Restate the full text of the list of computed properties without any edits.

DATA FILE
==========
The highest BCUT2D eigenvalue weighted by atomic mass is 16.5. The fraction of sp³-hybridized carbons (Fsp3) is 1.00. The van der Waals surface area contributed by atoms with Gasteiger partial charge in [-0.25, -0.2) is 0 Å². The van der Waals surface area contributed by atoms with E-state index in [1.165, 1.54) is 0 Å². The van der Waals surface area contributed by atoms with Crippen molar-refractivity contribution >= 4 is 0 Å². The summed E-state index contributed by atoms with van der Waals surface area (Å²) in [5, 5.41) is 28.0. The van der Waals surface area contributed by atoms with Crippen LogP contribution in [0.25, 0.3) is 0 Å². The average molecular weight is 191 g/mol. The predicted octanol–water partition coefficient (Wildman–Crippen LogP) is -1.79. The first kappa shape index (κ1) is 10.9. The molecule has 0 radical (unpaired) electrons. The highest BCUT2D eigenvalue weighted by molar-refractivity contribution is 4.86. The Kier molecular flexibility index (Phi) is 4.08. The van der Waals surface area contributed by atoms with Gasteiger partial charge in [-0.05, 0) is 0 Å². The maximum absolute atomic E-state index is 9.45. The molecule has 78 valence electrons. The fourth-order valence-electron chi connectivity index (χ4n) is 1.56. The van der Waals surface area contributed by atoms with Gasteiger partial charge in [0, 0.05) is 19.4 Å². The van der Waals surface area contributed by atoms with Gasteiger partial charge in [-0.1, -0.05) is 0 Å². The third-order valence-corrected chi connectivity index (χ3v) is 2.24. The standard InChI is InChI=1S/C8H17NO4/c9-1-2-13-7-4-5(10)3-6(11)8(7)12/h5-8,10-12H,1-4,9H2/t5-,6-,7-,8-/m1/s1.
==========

The highest BCUT2D eigenvalue weighted by atomic mass is 16.5. The fraction of sp³-hybridized carbons (Fsp3) is 1.00. The van der Waals surface area contributed by atoms with Gasteiger partial charge in [-0.25, -0.2) is 0 Å². The van der Waals surface area contributed by atoms with E-state index in [1.165, 1.54) is 0 Å². The van der Waals surface area contributed by atoms with Crippen molar-refractivity contribution >= 4 is 0 Å². The summed E-state index contributed by atoms with van der Waals surface area (Å²) in [5, 5.41) is 28.0. The van der Waals surface area contributed by atoms with Crippen LogP contribution in [0.25, 0.3) is 0 Å². The average molecular weight is 191 g/mol. The predicted octanol–water partition coefficient (Wildman–Crippen LogP) is -1.79. The first kappa shape index (κ1) is 10.9. The molecule has 0 radical (unpaired) electrons. The highest BCUT2D eigenvalue weighted by molar-refractivity contribution is 4.86. The Kier molecular flexibility index (Phi) is 4.08. The van der Waals surface area contributed by atoms with Gasteiger partial charge in [-0.05, 0) is 0 Å². The maximum absolute atomic E-state index is 9.45. The molecule has 78 valence electrons. The fourth-order valence-electron chi connectivity index (χ4n) is 1.56. The van der Waals surface area contributed by atoms with Gasteiger partial charge in [0, 0.05) is 19.4 Å². The van der Waals surface area contributed by atoms with Gasteiger partial charge in [-0.1, -0.05) is 0 Å². The third-order valence-corrected chi connectivity index (χ3v) is 2.24. The standard InChI is InChI=1S/C8H17NO4/c9-1-2-13-7-4-5(10)3-6(11)8(7)12/h5-8,10-12H,1-4,9H2/t5-,6-,7-,8-/m1/s1.